April 11, 2019
State formally OKs Rt. 29 “Cut the Hills” proposal
File Photo/Lawrence Emerson
Half the Route 29 traffic volume in this area — about 25,000 northbound vehicles a day — will use detours during the construction this summer.
This location has a significant crash history and consistently ranks as the top-targeted safety need in the Culpeper District.
— Virginia Department of Transportation
“Cut the Hills” Schedule
• April 10: Commonwealth Transportation Board approves Chemung Contracting Corp.’s $3.54-million bid to remove two humps from northbound Route 29 approaching Vint Hill Road.
• July 8-Aug. 2: Closure of northbound Route 29 lanes affected by construction.
• Sept. 30: Project completed.
As expected, the Commonwealth Transportation Board on Wednesday awarded a $3.54-million contract to remove two dangerous hills along about a half-mile section of northbound Route 29 near New Baltimore.
Only one construction team — Chemung Contracting Corp. and Volkert Inc. — bid on the “Cut the Hills” project.
Based in Pine City, N.Y., Chemung has offices in Orange and Prince William counties. Mobile, Ala.-based Volkert has offices in Springfield and Virginia Beach.
Work to remove the humps should start July 8 and be completed Sept. 30, according to VDOT.
The portion of northbound Route 29 affected by the project would be fully closed from July 8 to Aug. 2. Detours would redirect traffic accordingly along the highway, which in places carries 50,000 vehicles a day.
The project will require closing the northbound lanes of Route 29 from just north of the entrance to Battlefield Baptist Church to just south of the Vint Hill Road intersection, a distance of about one-half mile.
During that time, northbound traffic will detour using Route 17 north from Warrenton to Interstate 66 at Marshall. Local traffic will detour using Broad Run Church Road (Route 600) and Vint Hill Road. The closure will not affect southbound traffic and drivers will be able to turn onto and from Vint Hill Road during the closure.
The state’s “design/build” process doesn’t require it to receive multiple bids to award a project contract, Virginia Department of Transportation Engineer Mark Nesbit explained in an interview last month.
“As long as we have one bidder that meets the (technical) criteria and meets the budget, we can accept one bid,” Mr. Nesbit said.
The transportation agency has budgeted almost $4.7 million for the project — an amount that also must cover construction and inspection management and other related costs.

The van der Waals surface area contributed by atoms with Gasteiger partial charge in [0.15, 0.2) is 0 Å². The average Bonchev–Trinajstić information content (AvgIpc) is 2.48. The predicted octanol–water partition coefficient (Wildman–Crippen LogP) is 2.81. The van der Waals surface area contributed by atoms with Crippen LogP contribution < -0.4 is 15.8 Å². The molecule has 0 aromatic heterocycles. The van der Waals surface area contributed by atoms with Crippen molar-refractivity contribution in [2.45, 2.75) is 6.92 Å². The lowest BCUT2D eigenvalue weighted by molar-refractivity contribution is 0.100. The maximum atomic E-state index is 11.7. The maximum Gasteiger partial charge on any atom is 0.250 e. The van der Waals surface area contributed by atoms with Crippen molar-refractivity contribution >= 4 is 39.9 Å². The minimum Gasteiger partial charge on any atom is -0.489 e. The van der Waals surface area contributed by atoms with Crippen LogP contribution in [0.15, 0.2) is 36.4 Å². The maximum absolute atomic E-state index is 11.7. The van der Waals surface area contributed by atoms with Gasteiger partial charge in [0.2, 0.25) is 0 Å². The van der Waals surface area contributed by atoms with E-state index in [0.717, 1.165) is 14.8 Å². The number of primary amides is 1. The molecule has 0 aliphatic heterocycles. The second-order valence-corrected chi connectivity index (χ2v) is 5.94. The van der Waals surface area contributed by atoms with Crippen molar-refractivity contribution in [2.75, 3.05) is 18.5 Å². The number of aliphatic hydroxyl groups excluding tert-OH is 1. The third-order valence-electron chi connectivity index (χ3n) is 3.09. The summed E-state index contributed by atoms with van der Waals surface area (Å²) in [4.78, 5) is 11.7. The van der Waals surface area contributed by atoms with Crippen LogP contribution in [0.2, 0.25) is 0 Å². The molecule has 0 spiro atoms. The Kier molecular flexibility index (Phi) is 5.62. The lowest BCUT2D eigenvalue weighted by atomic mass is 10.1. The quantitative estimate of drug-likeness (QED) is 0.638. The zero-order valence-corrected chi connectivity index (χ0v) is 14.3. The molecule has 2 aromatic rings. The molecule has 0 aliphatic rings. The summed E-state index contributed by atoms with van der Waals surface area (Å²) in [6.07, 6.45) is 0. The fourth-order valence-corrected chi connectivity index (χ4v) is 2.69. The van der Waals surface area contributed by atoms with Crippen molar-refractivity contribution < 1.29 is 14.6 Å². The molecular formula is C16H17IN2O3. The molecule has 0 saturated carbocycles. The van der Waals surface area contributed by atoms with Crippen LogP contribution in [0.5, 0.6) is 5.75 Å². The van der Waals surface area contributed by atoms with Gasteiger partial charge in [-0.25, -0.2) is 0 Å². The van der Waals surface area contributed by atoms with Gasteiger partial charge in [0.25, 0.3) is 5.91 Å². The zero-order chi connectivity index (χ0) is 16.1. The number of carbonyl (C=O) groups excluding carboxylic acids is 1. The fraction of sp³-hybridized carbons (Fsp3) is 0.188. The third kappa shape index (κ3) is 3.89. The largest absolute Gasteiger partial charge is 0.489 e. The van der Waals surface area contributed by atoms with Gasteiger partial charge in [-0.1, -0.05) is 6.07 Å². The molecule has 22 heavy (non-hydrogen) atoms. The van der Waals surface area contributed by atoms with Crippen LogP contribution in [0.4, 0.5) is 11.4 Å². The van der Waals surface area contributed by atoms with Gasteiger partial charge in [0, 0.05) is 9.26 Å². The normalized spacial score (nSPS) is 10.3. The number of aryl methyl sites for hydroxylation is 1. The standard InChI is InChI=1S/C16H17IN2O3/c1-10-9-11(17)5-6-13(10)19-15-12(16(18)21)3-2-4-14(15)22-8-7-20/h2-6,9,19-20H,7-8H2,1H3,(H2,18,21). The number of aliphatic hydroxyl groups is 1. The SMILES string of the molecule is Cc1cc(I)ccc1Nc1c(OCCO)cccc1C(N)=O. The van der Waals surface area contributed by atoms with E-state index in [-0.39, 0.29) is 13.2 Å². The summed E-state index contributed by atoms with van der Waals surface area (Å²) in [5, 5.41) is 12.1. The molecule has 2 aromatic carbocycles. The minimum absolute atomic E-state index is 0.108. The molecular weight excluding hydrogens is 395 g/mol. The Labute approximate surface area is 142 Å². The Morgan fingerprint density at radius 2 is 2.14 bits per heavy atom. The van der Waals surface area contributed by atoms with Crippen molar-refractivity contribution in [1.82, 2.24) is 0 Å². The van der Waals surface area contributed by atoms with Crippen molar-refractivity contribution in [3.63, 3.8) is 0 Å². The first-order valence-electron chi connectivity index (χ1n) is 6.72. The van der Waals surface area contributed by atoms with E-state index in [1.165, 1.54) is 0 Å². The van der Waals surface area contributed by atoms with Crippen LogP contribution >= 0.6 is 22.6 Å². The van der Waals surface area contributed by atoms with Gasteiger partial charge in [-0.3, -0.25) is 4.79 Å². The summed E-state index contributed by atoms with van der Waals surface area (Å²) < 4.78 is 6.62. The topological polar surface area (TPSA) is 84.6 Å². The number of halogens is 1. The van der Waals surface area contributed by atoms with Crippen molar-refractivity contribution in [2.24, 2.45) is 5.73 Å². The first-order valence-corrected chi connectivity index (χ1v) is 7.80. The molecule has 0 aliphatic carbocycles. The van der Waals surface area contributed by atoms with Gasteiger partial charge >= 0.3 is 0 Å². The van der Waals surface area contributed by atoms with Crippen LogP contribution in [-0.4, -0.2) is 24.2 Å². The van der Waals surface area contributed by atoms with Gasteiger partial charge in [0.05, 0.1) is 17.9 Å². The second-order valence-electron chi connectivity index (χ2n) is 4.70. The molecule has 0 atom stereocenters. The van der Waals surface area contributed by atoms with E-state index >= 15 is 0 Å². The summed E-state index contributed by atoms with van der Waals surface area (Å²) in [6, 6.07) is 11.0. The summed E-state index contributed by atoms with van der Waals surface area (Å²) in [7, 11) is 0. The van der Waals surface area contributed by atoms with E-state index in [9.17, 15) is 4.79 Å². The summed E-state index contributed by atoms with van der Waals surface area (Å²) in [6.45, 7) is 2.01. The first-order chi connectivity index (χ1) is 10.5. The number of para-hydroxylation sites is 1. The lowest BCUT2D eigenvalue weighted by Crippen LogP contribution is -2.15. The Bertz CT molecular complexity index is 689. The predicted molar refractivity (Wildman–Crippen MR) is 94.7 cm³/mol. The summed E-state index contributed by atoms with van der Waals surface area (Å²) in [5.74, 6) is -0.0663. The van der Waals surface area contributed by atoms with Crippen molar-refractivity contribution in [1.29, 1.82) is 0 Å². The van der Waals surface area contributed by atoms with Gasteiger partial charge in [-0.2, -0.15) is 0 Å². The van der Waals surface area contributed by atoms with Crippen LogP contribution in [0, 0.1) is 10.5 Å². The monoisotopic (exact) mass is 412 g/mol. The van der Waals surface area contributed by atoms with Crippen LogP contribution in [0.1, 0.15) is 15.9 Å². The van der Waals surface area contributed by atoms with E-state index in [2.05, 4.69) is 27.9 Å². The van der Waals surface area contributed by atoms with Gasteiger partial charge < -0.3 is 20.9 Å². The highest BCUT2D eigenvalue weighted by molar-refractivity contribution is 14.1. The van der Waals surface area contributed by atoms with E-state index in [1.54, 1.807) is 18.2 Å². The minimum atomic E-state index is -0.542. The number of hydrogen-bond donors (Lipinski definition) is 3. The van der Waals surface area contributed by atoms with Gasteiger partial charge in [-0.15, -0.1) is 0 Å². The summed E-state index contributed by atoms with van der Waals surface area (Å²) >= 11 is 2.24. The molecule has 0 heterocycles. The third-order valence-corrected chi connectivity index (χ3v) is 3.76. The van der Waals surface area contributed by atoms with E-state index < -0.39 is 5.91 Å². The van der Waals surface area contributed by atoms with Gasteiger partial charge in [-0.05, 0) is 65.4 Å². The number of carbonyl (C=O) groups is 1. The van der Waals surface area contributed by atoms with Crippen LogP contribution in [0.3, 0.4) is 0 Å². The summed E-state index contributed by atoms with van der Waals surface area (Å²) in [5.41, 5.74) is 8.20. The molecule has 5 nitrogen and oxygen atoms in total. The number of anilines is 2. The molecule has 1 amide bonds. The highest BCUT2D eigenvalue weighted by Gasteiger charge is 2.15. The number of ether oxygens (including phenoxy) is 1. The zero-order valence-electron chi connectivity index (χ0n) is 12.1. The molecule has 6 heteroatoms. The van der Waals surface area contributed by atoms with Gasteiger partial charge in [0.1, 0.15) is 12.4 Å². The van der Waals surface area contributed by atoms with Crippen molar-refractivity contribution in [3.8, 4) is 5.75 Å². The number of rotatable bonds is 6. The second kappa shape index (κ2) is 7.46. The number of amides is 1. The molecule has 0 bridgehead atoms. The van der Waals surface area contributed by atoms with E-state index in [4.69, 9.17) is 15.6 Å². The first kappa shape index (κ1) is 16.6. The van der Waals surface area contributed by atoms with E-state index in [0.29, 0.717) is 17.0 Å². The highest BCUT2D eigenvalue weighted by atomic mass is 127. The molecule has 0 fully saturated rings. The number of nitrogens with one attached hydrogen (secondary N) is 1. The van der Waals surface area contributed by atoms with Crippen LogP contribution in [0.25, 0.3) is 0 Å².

Because of the hills, “this location has a significant crash history and consistently ranks as the top-targeted safety need in the Culpeper District,” VDOT stated in a press release Tuesday.
From 2013 to 2017, there have been 113 crashes in area’s northbound lanes, according to VDOT.
Besides Fauquier, the Culpeper District includes eight other counties.
VDOT officials believe removing the humps will improve sight distance and therefore make safer that portion of Route 29 just south of Vint Hill Road.
A citizens’ advisory panel, which began meeting last August, has endorsed the “Cut the Hills” and Route 29 improvements to the Vint Hill Road (Route 215) and Route 600 intersections. The latter has Beverleys Mill Road on the west and Broad Run Church Road on the east.
The panel, which also includes Fauquier and Prince William county representatives and merchants, has focused on ways to enhance safety, traffic flow and access along an approximately three-mile stretch on Route 29 between Warrenton and New Baltimore.
Appointed by the governor, the 17-member state transportation board sets administrative policies for the state’s transportation system, allocates funds for highway projects, seaports, airports and public transportation.
Contact Don Del Rosso at Don@FauquierNow.com or 540-270-0300.
Please, be polite. Avoid name-calling and profanity.
For credibility, sign your real name; stand behind your comments. Readers will give less credence to anonymous posts.
RGLJA · April 13, 2019 at 2:52 pm
@Silii, I've been driving that route almost daily since the 70's. It was not a terrible problem until the stoplight arrived, which backs up stopped traffic into a blind spot for following traffic. Tons of rear end collisions there, and some were fatal. It has been the number one safety problem in the area for a very long time. But I fully agree with you about the project schedule. Re-opening those Northbound lanes in less than a month? Wow. I'll believe it when I see it.
Silii · April 12, 2019 at 4:36 pm
The truth, nothing but the truth. Please. From VDOT. How long will this project really take? VDOT is never within contract timelines. Will the contractors be required to work 24/7? Probably not. Will this job go way beyond published timelines? It's worth a bet, a big one, that they won't. I agree with Tony Bentley. I've been driving 29 N and S for almost 40 years and it didn't used to be a problem. Drivers now just don't care and they're waaaaay too busy on their devices. To the credit of the county cops, I did see a speed trap on 29 N on Thursday. First one I've ever seen. Oh well, fix the blind hills and drivers will find another way to endanger others.
Tony Bentley · April 11, 2019 at 6:33 pm
"to remove two dangerous hills along about a half-mile section of northbound Route 29 near New Baltimore."
The "HILLS" aren't dangerous it's the idiots that drive over them. The hills have been there forever and haven't hurt a single being.
Enter your email address above to begin receiving
news updates from FauquierNow.com via email.
Thursday, April 18
Board of supervisors has two contract proposals and could make a selection this summer
Thursday, April 18
Tractor-trailer apparently hit 300-pound animal Thursday morning on Route 17
More Fauquier news
Thursday, April 18
1994 — Two teens guilty of gun charges, Route 17 Spur meeting set and 911 phone tax questioned